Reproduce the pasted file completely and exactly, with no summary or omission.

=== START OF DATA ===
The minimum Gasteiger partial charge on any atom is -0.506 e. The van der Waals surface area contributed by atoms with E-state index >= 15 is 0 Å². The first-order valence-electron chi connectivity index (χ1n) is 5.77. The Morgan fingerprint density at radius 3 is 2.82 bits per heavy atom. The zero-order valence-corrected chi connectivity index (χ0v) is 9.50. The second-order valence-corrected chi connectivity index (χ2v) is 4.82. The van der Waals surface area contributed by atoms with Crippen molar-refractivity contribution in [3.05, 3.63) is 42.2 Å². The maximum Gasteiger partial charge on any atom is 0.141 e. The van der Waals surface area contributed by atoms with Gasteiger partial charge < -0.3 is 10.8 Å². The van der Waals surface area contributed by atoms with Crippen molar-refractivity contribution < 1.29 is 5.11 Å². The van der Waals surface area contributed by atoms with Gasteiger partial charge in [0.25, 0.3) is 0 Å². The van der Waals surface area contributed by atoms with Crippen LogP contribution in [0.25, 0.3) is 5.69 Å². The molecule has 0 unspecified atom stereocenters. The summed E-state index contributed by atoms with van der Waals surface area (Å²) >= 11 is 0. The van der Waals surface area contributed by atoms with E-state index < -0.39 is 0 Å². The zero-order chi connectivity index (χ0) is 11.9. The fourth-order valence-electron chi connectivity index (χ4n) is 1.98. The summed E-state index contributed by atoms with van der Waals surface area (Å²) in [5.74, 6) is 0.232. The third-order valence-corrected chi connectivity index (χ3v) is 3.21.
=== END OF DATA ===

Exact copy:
The minimum Gasteiger partial charge on any atom is -0.506 e. The van der Waals surface area contributed by atoms with E-state index >= 15 is 0 Å². The first-order valence-electron chi connectivity index (χ1n) is 5.77. The Morgan fingerprint density at radius 3 is 2.82 bits per heavy atom. The zero-order valence-corrected chi connectivity index (χ0v) is 9.50. The second-order valence-corrected chi connectivity index (χ2v) is 4.82. The van der Waals surface area contributed by atoms with Crippen molar-refractivity contribution in [3.05, 3.63) is 42.2 Å². The maximum Gasteiger partial charge on any atom is 0.141 e. The van der Waals surface area contributed by atoms with Gasteiger partial charge < -0.3 is 10.8 Å². The van der Waals surface area contributed by atoms with Crippen molar-refractivity contribution < 1.29 is 5.11 Å². The van der Waals surface area contributed by atoms with Gasteiger partial charge in [0.25, 0.3) is 0 Å². The van der Waals surface area contributed by atoms with Crippen LogP contribution in [0.25, 0.3) is 5.69 Å². The molecule has 0 unspecified atom stereocenters. The summed E-state index contributed by atoms with van der Waals surface area (Å²) >= 11 is 0. The van der Waals surface area contributed by atoms with E-state index < -0.39 is 0 Å². The zero-order chi connectivity index (χ0) is 11.9. The fourth-order valence-electron chi connectivity index (χ4n) is 1.98. The summed E-state index contributed by atoms with van der Waals surface area (Å²) in [5.74, 6) is 0.232. The third-order valence-corrected chi connectivity index (χ3v) is 3.21.